14 May 2016
The 5th Wave
Series: The 5th Wave #1
Rating: 3.5 / 5 stars
This novel started out pretty fast paced and exciting. Cassie and her family are on the run trying to survive the Others. Few humans remain after the first four waves and it's a struggle to survive. When her brother is separated from Cassie and her father, Cassie vows that they will reunite.
The Cassie at the beginning of this novel I can root for. Sure, she might be a little caught up on Ben. Parish. though she still can't seem to talk to him even though each day could literally be the end of the world (or, I guess, the end of humankind). That little fact I could get over. The fact that Cassie holds on to her brother's Teddy bear completely sold me, as did her snarky comments and sarcasm.
Unfortunately, somewhere along the line these personalty traits seem to fall to the wayside as teen romance rears its ugly head. Cassie meets up with Evan Walker and suddenly all bets are off. Her promise to rejoin with her brother hits the back burner and her portion of the story seriously starts to drag.
The other thing that struck me about this novel is the narration. We have three - no, wait, sorry it's four - different narrators. Three are told in the first person (Cassie, Ben, and Evan), and one is told third person (Sammy). When the narrative first shifts from Cassie to the next narrator, I was thrown for a massive jolt and had no idea what the heck was going on for a while. And then the third person for Sam was such a diversion from the others that it also threw me for a loop. With how slow Cassie's portion of the story becomes for a while, the other narrators were definitely a necessity, but I found it took away from her character which is probably the main reason I really didn't invest 100% into the story.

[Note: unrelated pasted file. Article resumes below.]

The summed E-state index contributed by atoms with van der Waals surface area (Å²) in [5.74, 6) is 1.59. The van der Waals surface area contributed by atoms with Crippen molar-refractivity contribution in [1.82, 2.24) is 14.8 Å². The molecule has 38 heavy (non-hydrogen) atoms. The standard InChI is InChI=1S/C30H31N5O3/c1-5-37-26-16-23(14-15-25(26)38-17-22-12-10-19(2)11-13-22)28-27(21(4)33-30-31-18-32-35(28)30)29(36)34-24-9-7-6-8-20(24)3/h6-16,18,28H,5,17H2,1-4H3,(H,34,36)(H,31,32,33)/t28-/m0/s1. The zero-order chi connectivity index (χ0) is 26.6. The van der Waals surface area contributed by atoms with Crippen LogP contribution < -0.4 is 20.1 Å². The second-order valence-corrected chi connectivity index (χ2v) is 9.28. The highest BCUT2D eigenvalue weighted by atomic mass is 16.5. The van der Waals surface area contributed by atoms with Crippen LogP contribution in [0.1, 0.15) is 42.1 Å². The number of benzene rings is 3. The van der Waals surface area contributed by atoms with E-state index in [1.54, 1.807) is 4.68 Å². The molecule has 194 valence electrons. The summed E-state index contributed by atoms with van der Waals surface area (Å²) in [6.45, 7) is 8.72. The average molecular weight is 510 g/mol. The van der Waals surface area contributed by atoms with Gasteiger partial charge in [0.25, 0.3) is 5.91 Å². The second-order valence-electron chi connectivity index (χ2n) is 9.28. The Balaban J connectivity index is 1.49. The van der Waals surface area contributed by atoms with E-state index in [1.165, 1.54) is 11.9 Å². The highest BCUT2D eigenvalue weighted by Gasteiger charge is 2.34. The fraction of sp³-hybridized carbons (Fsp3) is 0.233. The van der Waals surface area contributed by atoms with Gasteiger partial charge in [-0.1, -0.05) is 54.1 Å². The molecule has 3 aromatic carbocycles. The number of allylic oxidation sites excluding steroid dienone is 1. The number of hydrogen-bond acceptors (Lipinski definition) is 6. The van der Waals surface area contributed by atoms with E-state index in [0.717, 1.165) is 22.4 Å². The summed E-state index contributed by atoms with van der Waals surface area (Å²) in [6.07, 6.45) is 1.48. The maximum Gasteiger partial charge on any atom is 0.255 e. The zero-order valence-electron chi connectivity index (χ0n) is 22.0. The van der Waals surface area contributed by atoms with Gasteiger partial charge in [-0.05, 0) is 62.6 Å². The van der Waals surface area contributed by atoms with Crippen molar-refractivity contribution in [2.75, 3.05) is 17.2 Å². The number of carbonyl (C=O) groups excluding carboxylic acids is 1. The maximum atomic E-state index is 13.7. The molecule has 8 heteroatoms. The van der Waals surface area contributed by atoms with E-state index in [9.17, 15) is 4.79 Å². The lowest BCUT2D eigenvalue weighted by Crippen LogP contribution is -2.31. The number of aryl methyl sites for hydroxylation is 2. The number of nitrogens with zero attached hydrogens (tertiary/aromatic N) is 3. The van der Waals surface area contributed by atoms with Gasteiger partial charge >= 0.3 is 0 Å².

Following Ben and Sammy's arc, quite a bit of what unfolds for them was pretty predictable, but Yancey still managed to find a way to make it mostly entertaining. I liked the addition of Ringer, though again I thought the teen angst/romance sort of took away from her character a bit. I'm hoping we'll get some more exploration of her character in the next installment.
The only other beef I have with this book that's keeping me from being completely obsessed is the fundamentals behind the plot. Why did the Others (dumb name and meh movie) spend all this time invested in observing the humans and planting their alien parts into babies and then waiting for them to fester? If they have all this massive biowarfare technology, there have to be about a hundred (thousand) easier, quicker ways they could have wiped humans off the earth so they could enjoy the planet for whatever they want it for (and if they've been studying us for so long, you would have thought they would have invaded much sooner before we started completely destroying our ecosystem, unless they like a lot of greenhouse gases).